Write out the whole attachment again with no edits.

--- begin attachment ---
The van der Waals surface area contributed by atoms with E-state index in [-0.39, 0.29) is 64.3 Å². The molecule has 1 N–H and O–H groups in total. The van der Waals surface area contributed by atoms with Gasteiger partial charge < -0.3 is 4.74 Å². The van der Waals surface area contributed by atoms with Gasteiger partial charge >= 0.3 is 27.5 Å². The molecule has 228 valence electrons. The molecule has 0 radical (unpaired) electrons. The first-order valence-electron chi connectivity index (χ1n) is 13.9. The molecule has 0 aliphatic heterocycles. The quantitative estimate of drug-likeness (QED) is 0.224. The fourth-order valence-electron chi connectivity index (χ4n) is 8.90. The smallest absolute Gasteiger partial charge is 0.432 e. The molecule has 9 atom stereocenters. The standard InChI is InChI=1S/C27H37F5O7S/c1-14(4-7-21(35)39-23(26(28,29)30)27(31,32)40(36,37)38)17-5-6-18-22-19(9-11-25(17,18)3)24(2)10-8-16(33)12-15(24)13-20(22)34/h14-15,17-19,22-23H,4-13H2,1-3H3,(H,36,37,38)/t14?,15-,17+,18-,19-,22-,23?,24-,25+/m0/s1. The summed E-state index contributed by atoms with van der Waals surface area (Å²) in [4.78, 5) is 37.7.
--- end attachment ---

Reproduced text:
The van der Waals surface area contributed by atoms with E-state index in [-0.39, 0.29) is 64.3 Å². The molecule has 1 N–H and O–H groups in total. The van der Waals surface area contributed by atoms with Gasteiger partial charge < -0.3 is 4.74 Å². The van der Waals surface area contributed by atoms with Gasteiger partial charge >= 0.3 is 27.5 Å². The molecule has 228 valence electrons. The molecule has 0 radical (unpaired) electrons. The first-order valence-electron chi connectivity index (χ1n) is 13.9. The molecule has 0 aliphatic heterocycles. The quantitative estimate of drug-likeness (QED) is 0.224. The fourth-order valence-electron chi connectivity index (χ4n) is 8.90. The smallest absolute Gasteiger partial charge is 0.432 e. The molecule has 9 atom stereocenters. The standard InChI is InChI=1S/C27H37F5O7S/c1-14(4-7-21(35)39-23(26(28,29)30)27(31,32)40(36,37)38)17-5-6-18-22-19(9-11-25(17,18)3)24(2)10-8-16(33)12-15(24)13-20(22)34/h14-15,17-19,22-23H,4-13H2,1-3H3,(H,36,37,38)/t14?,15-,17+,18-,19-,22-,23?,24-,25+/m0/s1. The summed E-state index contributed by atoms with van der Waals surface area (Å²) in [4.78, 5) is 37.7.